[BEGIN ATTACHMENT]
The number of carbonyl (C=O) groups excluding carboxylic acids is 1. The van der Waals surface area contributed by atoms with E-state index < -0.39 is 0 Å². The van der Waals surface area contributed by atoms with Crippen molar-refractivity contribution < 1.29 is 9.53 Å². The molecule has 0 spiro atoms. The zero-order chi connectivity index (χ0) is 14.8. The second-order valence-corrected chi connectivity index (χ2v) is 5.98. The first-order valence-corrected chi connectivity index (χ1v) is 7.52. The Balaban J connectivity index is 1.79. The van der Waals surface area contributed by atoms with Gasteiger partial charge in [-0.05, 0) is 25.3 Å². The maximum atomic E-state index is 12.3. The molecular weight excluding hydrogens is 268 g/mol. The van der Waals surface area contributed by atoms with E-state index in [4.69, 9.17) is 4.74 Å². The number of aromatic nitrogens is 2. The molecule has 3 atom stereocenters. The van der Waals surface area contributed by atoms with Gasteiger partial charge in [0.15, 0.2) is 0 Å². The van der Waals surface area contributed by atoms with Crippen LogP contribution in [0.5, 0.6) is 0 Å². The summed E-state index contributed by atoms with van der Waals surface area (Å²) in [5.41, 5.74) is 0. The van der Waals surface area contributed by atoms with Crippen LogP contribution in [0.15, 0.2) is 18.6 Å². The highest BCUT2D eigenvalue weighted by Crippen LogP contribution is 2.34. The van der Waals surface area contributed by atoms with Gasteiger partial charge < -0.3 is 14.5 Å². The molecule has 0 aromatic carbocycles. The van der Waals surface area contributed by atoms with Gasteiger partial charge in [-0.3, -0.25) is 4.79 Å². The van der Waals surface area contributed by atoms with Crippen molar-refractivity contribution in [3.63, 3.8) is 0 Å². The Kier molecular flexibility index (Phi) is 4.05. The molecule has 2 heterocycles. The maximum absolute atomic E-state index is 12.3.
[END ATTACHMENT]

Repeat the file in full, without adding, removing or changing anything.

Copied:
The number of carbonyl (C=O) groups excluding carboxylic acids is 1. The van der Waals surface area contributed by atoms with E-state index < -0.39 is 0 Å². The van der Waals surface area contributed by atoms with Crippen molar-refractivity contribution < 1.29 is 9.53 Å². The molecule has 0 spiro atoms. The zero-order chi connectivity index (χ0) is 14.8. The second-order valence-corrected chi connectivity index (χ2v) is 5.98. The first-order valence-corrected chi connectivity index (χ1v) is 7.52. The Balaban J connectivity index is 1.79. The van der Waals surface area contributed by atoms with Gasteiger partial charge in [-0.05, 0) is 25.3 Å². The maximum atomic E-state index is 12.3. The molecular weight excluding hydrogens is 268 g/mol. The van der Waals surface area contributed by atoms with E-state index in [4.69, 9.17) is 4.74 Å². The number of aromatic nitrogens is 2. The molecule has 3 atom stereocenters. The van der Waals surface area contributed by atoms with Gasteiger partial charge in [0.15, 0.2) is 0 Å². The van der Waals surface area contributed by atoms with Crippen LogP contribution in [0.5, 0.6) is 0 Å². The summed E-state index contributed by atoms with van der Waals surface area (Å²) in [5.41, 5.74) is 0. The van der Waals surface area contributed by atoms with Crippen LogP contribution in [0.15, 0.2) is 18.6 Å². The highest BCUT2D eigenvalue weighted by Crippen LogP contribution is 2.34. The van der Waals surface area contributed by atoms with Gasteiger partial charge < -0.3 is 14.5 Å². The molecule has 0 aromatic carbocycles. The van der Waals surface area contributed by atoms with Gasteiger partial charge in [-0.3, -0.25) is 4.79 Å². The van der Waals surface area contributed by atoms with Crippen molar-refractivity contribution in [3.63, 3.8) is 0 Å². The Kier molecular flexibility index (Phi) is 4.05. The molecule has 2 heterocycles. The maximum absolute atomic E-state index is 12.3.